Staff Spotlight: Welcome Development Assistant, Brittany Turner
Join us in welcoming the new Development Assistant, Brittany Turner, to the President Lincoln’s Cottage team! External Communications Coordinator Jenny Phillips sat down with her to chat about her new role, Lincoln, and of course, Harry Potter.
Tell us your title and explain your role here at the Cottage?
I’m the Development Assistant, and a lot of the work I do is to help support development efforts regarding donors, fundraiser initiatives, and events.
Tell me a little more about your background and professional experience.
I have worked in government subcontracting for disability services, specifically sign language interpreting. During that role there was a lot of shuffling, working with people, learning your audience person by person and how to connect with them. I’ve worked at a couple of museums as well. I worked at Gallaudet University’s museum — also where I went to undergrad — where I helped develop their first permanent exhibit, called “Gallaudet 150 Years and Beyond.” I did the initial research and panel writing for the first three panels of the exhibit, which I’m very proud of. I then worked very briefly at Hillwood Museum as a Visitor Services Assistant. Now, my “for fun” gig, is being a volunteer docent at the Stabler Lead-Beater Apothecary Museum in Old Town, Alexandria. I conduct the afternoon tours of the site. We’re starting an ASL specific tour, and right now we’re doing a Harry Potter version of it. I lead both of them and it’s super fun.
What do you mean the Harry Potter version?
So there are items in the museum — actual plants and herbs — from at least 1933, probably older, that are mentioned in Harry Potter. For example, mandrake root. It doesn’t scream at you, like in the book, but it does have medicinal purposes. These are the items J.K. Rowling pulled from for her book. She built her potions based on the real medicinal purposes, which not everyone knows about.
Big Harry Potter fan?
Oh yes. I’m the type of person who bought tickets to the play [Cursed Child] in London when it came out. While there I did the whole Harry Potter circuit: the Elephant Cafe, the cemetery, Kings Cross station. I went to Warner Brothers Studio to see the sets from the movie. I was in heaven. Harry Potter World is on the list for my 30th birthday.
What was one thing that made you interested in working at President Lincoln’s Cottage?
I actually visited President Lincoln’s Cottage for the first time with my grad school as a field trip. I liked the uniqueness of the space, how it wasn’t overly packed with objects, and how you allow the space to be the “object.” The mission and the vision really resonated with me as well.
What are your other favorite museums?
Obviously I have an affinity for the Stabler Lead-Beater Apothecary museum in Alexandria, where I’m a volunteer docent. It opened in 1792 and it was owned and operated for 141 years. I have to say Mount Vernon as well — they have really great events. I’ve been to their wine festival a few times.
What got you interested in history in the first place?
I was fascinated with mob history, like the Boston tea party, the Boston massacre, you know, mob action that created political change. That fascinates me. It’s what I wrote my Master’s thesis on, while I was at George Mason University for grad school.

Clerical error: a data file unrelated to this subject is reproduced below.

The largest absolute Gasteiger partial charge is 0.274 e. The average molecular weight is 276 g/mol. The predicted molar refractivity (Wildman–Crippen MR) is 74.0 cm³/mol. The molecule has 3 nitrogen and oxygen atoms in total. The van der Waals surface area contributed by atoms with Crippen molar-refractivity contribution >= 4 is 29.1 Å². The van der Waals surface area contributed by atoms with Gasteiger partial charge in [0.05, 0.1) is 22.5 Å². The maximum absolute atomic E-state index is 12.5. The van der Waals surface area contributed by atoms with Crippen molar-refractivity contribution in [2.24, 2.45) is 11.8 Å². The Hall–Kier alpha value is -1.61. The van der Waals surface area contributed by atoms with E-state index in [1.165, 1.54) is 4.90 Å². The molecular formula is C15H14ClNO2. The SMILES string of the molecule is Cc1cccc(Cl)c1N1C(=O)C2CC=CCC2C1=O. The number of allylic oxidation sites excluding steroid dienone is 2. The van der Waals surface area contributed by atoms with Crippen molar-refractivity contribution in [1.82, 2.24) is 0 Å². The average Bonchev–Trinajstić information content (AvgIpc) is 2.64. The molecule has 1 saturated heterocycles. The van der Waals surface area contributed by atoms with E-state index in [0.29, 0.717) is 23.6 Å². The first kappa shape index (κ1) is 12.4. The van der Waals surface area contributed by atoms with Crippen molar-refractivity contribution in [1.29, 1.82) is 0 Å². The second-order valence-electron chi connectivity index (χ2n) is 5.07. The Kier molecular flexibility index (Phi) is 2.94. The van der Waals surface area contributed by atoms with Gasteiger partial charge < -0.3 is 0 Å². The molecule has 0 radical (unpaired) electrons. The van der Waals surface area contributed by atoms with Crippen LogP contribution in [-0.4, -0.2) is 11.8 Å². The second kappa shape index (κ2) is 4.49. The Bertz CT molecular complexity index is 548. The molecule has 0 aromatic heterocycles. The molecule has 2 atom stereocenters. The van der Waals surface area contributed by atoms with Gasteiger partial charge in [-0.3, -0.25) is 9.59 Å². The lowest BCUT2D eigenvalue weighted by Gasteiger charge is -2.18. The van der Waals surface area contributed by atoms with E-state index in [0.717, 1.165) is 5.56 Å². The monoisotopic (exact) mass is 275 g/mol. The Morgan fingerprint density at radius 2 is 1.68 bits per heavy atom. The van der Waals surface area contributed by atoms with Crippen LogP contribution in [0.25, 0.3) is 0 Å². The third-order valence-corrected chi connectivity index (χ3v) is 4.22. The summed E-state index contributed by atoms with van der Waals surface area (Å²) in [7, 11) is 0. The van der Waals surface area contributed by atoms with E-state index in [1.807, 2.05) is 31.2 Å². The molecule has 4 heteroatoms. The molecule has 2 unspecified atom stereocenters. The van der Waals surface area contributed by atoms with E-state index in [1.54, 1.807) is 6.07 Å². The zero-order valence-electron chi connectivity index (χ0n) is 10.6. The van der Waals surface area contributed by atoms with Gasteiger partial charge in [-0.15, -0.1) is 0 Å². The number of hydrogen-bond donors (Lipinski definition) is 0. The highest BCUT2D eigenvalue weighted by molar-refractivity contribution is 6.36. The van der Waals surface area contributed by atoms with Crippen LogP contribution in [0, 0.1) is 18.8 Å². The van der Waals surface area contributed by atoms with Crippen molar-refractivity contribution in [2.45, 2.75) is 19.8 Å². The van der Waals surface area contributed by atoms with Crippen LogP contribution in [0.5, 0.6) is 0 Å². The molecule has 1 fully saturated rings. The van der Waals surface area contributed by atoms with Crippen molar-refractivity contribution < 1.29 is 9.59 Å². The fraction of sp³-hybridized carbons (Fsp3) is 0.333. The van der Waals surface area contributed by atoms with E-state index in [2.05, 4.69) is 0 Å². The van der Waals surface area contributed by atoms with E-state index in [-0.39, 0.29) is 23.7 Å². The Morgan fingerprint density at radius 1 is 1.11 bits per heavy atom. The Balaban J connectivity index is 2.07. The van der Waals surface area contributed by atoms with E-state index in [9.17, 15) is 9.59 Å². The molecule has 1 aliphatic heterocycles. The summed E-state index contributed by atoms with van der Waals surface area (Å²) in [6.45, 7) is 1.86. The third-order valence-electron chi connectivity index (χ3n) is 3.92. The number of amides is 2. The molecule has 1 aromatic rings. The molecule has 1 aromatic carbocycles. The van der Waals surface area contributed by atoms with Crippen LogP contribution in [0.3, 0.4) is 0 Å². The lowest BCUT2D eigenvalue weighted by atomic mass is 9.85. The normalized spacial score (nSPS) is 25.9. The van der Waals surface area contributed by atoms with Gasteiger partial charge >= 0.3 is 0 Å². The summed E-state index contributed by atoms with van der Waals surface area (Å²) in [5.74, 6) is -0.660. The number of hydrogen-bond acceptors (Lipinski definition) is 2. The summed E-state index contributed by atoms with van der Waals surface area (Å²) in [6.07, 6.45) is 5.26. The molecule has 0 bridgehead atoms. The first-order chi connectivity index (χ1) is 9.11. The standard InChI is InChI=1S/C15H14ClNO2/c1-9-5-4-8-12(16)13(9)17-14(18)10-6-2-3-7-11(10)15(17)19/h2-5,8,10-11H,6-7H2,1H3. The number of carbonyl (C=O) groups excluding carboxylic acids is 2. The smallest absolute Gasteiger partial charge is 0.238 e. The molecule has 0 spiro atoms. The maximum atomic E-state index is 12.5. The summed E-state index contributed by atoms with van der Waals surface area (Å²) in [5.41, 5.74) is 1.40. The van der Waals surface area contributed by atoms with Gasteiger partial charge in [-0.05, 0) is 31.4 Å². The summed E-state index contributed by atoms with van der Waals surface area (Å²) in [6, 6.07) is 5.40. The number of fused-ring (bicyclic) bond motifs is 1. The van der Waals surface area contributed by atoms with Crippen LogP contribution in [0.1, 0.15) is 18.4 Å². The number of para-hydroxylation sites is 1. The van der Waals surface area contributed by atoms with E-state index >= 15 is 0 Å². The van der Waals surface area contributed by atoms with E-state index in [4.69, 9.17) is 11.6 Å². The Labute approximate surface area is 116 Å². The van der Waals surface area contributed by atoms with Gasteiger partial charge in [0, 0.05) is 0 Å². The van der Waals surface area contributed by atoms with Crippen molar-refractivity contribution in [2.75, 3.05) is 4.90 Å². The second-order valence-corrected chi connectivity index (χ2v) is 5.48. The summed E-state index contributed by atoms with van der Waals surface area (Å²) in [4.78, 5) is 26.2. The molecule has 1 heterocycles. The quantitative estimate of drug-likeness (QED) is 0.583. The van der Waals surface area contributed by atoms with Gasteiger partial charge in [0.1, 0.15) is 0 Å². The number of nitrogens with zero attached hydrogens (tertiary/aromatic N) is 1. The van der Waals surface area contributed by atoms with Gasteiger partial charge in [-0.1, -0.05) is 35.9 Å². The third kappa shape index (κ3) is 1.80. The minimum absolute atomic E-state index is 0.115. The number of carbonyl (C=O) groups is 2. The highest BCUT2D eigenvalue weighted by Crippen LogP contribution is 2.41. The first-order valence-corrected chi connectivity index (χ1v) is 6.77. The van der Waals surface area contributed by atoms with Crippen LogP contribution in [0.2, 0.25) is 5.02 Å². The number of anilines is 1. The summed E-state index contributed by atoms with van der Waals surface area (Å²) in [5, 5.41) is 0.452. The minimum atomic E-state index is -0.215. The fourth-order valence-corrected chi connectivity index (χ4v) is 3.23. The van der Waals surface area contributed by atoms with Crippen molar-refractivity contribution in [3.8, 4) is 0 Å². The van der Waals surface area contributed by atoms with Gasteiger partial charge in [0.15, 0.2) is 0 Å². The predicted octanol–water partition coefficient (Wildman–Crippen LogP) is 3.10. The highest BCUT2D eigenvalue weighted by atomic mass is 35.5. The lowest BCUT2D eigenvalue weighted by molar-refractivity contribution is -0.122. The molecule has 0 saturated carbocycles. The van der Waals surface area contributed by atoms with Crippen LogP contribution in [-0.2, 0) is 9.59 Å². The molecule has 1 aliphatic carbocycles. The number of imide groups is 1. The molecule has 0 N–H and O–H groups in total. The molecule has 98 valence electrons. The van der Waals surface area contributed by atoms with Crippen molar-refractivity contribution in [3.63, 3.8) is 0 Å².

Where are you from originally?
I’m from Palmdale, southern California. Where I grew up, it was aerospace central. It was not unusual to hear a sonic boom, and the space shuttle landed an hour from where I lived. Everyone’s parents worked for Boeing. I made the move to the East Coast in 2011 for undergrad, and to come from the middle of the desert filled with airplanes, it was a bit of a culture shock. DC is so busy! So many tourists, monuments, and traffic.
What are you typically doing on the weekends?
On the weekends you can typically find me on a winery tour. I love Virginia wineries, and I have three recommendations of places to visit: I tell everyone who wants an easy, accessible winery with decent wine to hop over to Bull Run in Manassas. Then I’ll send you to the barns at Hamilton Station. It’s the cutest 100-year old barn converted into a winery, with excellent wine. Potomac Point Winery is also great. So I’m usually sipping wine or reading. I’m an avid reader.
What are you reading right now?
I’m doing a reading challenge for the year, where I read all different genres. Right now I’m reading a book about the place I’ve always wanted to visit: Paris. It’s about a man who calls himself a “literary apothecary.” He has a floating library on the Seine river, and he gives out books as prescriptions. It’s called The Little Paris Bookshop.
Switching gears, what’s something that we don’t know about you yet?
I’m deaf on one side. I’m classified as “hard of hearing” and fluent in ASL. So a tip when you’re working with me is just to remember to not cover your mouth when you’re speaking. I can hear for the most part, but I do supplement with reading lips.
Favorite thing about Lincoln?
He seemed like a quirky guy and it makes him awkwardly relatable.
I ask everyone this: You’re at a cocktail party. What’s your pitch to people who haven’t visited before? Why come to the Cottage?
This museum is different. The tours are small, customized, and engaging. The whole point is to have a conversation, not to just look at something and go home.
For further questions about membership or development, which Harry Potter house you belong to, Paris, Virginian wine, or to learn a new ASL sign, pop by the middle office or email Brittany Turner at BTurner@lincolncottage.org